This post will look at the role night and day games play with respect to home field advantage. Over the years people have speculated that day baseball at Wrigley Field contributes to their perennial losing habits. Below are tables representing two different periods showing Chicago Cubs (CHN) win/loss percentages day and night versus league averages.
In this set of years the Cubs had night baseball but restricted. The table below shows that throughout the league teams play 2/3 of their home games at night while the Cubs play a little over 1/4. Although the Cubs are below average in both night and day home game winning percentage, they are below average in general with a 0.481 winning percentage. The league total winning percentages are close enough to call it a wash between night and day home games. Based upon the below winning percentages Cubs actually play better during home day games but this data pool isn’t deep enough to make that conclusion.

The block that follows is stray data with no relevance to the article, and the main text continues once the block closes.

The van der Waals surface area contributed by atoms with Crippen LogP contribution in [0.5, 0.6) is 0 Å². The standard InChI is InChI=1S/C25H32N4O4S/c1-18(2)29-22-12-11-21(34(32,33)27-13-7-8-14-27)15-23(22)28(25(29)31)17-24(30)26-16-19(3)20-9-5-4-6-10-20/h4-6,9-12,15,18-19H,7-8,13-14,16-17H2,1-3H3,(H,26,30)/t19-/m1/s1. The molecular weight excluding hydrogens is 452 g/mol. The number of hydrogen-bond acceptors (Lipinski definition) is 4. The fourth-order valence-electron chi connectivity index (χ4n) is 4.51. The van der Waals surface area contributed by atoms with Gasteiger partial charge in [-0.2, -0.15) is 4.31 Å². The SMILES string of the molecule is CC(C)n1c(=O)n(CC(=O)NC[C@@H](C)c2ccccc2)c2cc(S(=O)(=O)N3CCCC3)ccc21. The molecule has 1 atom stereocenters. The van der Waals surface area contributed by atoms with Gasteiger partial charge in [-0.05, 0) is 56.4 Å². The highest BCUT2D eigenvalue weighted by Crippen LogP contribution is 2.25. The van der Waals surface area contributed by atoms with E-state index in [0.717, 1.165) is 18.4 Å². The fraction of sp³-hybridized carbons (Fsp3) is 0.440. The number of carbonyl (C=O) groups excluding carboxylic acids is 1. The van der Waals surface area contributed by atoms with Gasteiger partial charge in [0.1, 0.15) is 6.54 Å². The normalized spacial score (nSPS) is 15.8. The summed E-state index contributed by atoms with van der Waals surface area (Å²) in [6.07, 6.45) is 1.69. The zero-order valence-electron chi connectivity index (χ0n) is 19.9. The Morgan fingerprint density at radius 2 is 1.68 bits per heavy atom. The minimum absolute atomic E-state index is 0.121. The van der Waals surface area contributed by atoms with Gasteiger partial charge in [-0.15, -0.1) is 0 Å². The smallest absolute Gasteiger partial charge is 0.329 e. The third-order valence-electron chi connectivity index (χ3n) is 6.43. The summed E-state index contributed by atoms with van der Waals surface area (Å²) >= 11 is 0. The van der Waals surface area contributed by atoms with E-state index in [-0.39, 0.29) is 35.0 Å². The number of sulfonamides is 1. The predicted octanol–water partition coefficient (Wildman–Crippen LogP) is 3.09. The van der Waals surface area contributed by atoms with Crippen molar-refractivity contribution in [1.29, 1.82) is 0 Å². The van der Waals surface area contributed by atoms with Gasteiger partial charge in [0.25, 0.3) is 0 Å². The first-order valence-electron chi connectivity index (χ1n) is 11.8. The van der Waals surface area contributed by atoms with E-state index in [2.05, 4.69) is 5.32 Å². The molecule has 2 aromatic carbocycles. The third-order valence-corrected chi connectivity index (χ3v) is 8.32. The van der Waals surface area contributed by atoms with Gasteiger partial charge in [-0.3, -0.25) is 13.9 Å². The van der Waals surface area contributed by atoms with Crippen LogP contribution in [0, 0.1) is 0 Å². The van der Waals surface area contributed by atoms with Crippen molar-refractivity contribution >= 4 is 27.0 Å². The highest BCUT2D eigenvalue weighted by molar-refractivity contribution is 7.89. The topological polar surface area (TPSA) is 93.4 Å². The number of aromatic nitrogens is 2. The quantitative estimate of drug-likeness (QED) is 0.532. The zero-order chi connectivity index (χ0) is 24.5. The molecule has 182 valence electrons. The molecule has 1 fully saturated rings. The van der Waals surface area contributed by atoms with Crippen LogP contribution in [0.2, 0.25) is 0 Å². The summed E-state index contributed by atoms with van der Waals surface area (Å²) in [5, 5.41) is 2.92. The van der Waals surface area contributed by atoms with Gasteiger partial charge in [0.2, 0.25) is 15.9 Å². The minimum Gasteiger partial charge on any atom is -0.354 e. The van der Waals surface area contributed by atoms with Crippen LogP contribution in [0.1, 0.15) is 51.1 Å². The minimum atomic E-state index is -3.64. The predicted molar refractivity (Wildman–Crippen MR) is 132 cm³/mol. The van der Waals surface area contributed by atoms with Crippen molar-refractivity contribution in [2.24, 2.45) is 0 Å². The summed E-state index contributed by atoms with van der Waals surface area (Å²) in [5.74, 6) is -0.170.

In this period the Cubs didn’t play any night games except for a handful at the end of 1988 when they first turned the lights on at Wrigley in August of 1988. Here are the Cubs numbers against league numbers.
The above table also shows that winning percentages for home night games are equal to home day games. Thus, night or day, neither helps nor hurts the home team. In this period the Cubs only played day games (except the 6 in 1988). The Cubs 0.522 home day winning percentage is less than league average but the Cubs’ overall winning percentage of 0.478 during that time period is also less than league average. Total league average winning percentage has to be exactly 0.500.
The data finds that based on league averages, day or night does not provided any advantage or disadvantage to the home team, the Cubs being no exception.